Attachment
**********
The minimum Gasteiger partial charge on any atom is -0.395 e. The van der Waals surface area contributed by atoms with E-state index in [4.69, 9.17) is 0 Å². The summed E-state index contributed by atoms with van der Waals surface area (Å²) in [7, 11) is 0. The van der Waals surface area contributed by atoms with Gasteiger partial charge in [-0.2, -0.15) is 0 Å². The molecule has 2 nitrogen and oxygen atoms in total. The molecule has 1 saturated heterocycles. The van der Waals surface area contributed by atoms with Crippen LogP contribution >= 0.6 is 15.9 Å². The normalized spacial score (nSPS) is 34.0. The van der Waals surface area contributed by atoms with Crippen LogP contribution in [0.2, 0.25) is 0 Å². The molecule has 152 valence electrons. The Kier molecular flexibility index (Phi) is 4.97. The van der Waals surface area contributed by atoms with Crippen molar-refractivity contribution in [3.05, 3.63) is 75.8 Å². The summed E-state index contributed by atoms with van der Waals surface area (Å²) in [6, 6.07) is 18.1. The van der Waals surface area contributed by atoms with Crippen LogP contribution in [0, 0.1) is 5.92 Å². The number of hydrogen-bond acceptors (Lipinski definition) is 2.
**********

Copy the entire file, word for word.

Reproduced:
The minimum Gasteiger partial charge on any atom is -0.395 e. The van der Waals surface area contributed by atoms with E-state index in [4.69, 9.17) is 0 Å². The summed E-state index contributed by atoms with van der Waals surface area (Å²) in [7, 11) is 0. The van der Waals surface area contributed by atoms with Gasteiger partial charge in [-0.2, -0.15) is 0 Å². The molecule has 2 nitrogen and oxygen atoms in total. The molecule has 1 saturated heterocycles. The van der Waals surface area contributed by atoms with Crippen LogP contribution >= 0.6 is 15.9 Å². The normalized spacial score (nSPS) is 34.0. The van der Waals surface area contributed by atoms with Crippen LogP contribution in [0.2, 0.25) is 0 Å². The molecule has 152 valence electrons. The Kier molecular flexibility index (Phi) is 4.97. The van der Waals surface area contributed by atoms with Crippen molar-refractivity contribution in [3.05, 3.63) is 75.8 Å². The summed E-state index contributed by atoms with van der Waals surface area (Å²) in [6, 6.07) is 18.1. The van der Waals surface area contributed by atoms with Crippen LogP contribution in [0, 0.1) is 5.92 Å². The number of hydrogen-bond acceptors (Lipinski definition) is 2.